In general, I think preoccupation with ideal theory can lead to pretty disastrous inaction. That’s not to say that we shouldn’t spend *any* time considering what is ideal. Rather, in a time of crisis, I think it shouldn’t come at the cost of proposing immediate steps that we are likely to be able to actually implement relatively quickly. Sure, there may be many other things that permanent faculty could do with their Summer teaching money that would be morally better, but there’s next to no chance that we’d actually be able to convince them of that (and get them to actually follow through!) even with concrete proposals like the ones you mention.Report
Those who are sympathetic and thinking about how they might be able to convince their colleagues should note that it’s typically far more cost efficient to employ grad students and contingent faculty to teach Summer classes than have them taught by tenured faculty! Of course, this is to be lamented. But everyone is scrambling to make budget cuts and this can alleviate other pressures on departmental budgets in the short-term while, in the long-term, we keep fighting for better pay for non-TT faculty.Report
Dude: we used to have a 1/9 deal, then that went to 10% of 9 month salary, then that got capped at $10,000 maximum. And then that got downgraded to $2,000 per SCH. I’m not teaching next summer because it’s not economically logical anymore.Report
Solution:. Create fewer professors. There’s a surplus of academics, so you need to decrease the supply of phd’s.Report
Why not this title: “Tenured Faculty: Take the Summer Off Completely”? If faculty are on 9 month contracts, like they are at my university, it seems like there’s something problematic about them doing any work during the summer.
To be clear, I’m not suggesting that there’s anything wrong with Ted’s argument. In fact, I think he’s right. Instead, I’m suggesting that he could (should?) go even further.Report
I want to preface what I say with deep empathy. I struggled quite a bit over the summer (Pandemic didn’t help with employment elsewhere) and am really frustrated with academia’s infastructure in handling of summer employment.
However, I have some concerns with Ted’s suggestion that I’d like to voice. I am also super happy to be wrong about my concern (obviously, becase I’m poor and would love more work). Our undergraduates, at least in the United States, pay a tremendous amount for their undergraduate degrees. The amount due to the university has substantially increased over the last two decades, leaving students with tremendous student loan debts burdens (it’s also very difficult to discharge via bankruptcy). Given the job market and economic cost of living, they too face economic vulnerability and insecurity. Ideally their investment (especially given the economic risks) in to the educational system is just that-and investment. Part of that investment is having access to the top researchers in whatever field or class they are working in as part of networking opportunities. Importantly, they are not paying just to take the class. Otherwise, I see no reason why students shouldn’t just go on YouTube (other than degree requirements that I am concerned is losing value over cost). It’s not that graduate students or junior faculty are not qualified or even talented at teaching these courses. But having easy access to researchers, being able to ask questions that were given subtle and incredibly informative answers, and the networking opportunities to other researchers was tremendously valuable for me.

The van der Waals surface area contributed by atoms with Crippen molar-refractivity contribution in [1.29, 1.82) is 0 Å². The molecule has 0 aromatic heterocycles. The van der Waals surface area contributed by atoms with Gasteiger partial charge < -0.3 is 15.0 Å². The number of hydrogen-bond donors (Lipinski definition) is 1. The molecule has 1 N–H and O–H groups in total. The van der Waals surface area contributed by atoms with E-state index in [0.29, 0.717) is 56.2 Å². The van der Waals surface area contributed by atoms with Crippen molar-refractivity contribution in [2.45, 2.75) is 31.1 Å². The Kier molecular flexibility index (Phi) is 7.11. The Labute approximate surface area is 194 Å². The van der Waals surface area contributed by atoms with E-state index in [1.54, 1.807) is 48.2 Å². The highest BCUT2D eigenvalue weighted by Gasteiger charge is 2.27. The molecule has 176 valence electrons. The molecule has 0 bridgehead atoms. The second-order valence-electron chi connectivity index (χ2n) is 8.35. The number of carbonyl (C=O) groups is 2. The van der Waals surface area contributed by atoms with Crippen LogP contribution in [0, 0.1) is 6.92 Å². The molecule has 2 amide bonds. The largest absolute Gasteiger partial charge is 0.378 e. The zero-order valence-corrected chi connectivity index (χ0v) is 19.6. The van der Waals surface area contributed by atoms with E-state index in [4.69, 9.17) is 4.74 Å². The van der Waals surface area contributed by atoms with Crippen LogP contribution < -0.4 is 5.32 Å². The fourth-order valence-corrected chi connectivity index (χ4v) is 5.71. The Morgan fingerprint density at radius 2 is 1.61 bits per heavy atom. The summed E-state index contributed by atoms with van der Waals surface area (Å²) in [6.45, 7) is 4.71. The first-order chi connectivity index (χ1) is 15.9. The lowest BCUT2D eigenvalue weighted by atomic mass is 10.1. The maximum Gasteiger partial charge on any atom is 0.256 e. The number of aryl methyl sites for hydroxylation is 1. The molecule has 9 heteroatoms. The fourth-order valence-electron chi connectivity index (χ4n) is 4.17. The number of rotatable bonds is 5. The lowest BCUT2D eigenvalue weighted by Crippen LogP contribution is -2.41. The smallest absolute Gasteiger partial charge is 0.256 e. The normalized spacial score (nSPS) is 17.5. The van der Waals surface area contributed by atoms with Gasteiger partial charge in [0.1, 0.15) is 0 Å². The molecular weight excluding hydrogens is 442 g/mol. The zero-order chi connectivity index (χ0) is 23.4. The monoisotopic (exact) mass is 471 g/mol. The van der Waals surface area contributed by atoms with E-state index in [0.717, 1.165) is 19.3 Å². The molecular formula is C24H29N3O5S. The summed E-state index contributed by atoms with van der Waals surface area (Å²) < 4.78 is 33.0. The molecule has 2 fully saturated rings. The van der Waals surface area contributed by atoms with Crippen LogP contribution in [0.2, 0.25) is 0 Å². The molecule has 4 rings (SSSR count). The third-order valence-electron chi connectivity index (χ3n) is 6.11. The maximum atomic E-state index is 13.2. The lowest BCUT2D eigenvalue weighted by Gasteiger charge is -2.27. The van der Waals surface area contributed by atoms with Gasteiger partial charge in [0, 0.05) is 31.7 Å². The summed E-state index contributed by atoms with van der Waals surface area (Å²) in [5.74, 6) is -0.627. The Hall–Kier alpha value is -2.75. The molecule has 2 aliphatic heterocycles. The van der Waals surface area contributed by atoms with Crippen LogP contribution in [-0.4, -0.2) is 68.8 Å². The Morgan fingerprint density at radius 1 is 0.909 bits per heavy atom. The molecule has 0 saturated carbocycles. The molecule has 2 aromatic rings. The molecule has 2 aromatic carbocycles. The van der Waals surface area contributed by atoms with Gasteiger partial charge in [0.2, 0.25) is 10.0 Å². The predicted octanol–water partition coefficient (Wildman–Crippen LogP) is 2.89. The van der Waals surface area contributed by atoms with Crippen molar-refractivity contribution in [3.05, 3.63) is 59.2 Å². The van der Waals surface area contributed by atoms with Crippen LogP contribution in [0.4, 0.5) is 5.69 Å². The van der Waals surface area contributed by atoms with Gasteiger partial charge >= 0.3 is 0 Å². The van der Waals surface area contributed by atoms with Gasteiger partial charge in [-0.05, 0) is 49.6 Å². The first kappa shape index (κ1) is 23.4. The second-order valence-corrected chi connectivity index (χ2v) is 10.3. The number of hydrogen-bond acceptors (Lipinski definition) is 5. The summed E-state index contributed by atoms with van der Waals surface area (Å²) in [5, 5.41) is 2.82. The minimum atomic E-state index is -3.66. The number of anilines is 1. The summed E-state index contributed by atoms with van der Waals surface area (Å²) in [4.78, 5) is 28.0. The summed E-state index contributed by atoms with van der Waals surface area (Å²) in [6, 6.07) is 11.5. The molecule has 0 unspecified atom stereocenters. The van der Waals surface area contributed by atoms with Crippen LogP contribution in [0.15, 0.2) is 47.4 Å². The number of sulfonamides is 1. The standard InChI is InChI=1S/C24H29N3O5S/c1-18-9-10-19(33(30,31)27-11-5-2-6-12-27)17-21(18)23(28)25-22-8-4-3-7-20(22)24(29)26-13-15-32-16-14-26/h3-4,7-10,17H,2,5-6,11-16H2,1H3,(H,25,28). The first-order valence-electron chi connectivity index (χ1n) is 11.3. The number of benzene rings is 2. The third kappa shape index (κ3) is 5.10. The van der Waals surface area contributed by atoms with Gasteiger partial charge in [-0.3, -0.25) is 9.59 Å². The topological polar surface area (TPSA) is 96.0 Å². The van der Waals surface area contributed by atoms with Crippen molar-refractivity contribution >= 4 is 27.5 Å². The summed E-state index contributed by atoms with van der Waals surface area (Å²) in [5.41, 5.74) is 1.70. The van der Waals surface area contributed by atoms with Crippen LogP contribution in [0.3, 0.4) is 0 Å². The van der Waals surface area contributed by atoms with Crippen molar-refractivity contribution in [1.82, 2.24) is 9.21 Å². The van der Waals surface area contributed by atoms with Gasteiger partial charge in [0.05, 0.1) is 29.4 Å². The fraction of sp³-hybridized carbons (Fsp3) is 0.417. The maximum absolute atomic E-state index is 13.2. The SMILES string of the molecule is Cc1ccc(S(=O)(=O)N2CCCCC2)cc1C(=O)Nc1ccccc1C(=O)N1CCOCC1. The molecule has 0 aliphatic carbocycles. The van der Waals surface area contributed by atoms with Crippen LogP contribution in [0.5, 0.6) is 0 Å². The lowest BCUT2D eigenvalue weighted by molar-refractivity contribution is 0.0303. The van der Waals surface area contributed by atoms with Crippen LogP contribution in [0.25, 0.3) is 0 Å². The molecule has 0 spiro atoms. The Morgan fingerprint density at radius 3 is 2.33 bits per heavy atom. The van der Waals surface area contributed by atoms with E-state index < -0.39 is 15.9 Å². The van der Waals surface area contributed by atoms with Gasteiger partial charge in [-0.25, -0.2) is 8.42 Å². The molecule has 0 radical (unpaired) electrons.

Again, the economic insecurity and vulnerability of graduate students and junior faculty and lecturers is tremendous. I am not insensitive to these issues. I myself struggled quite a this summer (Pandemic really didn’t make it fun to look for work elsewhere). However, I was also an undergraduate that took on tremendous loans. They wound up being worth it to me though, because I could talk to faculty-especially during the summer-and talk to people with deeply developed intuitions.
I worry that this solution is short sighted. Long term, if we place the most obvious solution here for graduate/lecturer/junior faculty, we ignore a deeper structural issue that would increase the infrastructural desire to increase tuition price for the students while paying out the least they can to their faculty/staff/and graduate students overall. Long term, I worry this devalues an undergraduate degree. Longer term, I worry this in part will dismantle many faculty humanities or social science jobs because schools won’t see the value in keeping expensive faculty around.
Again, happy to be told I’m thinking incorrectly. But I do worry about this.Report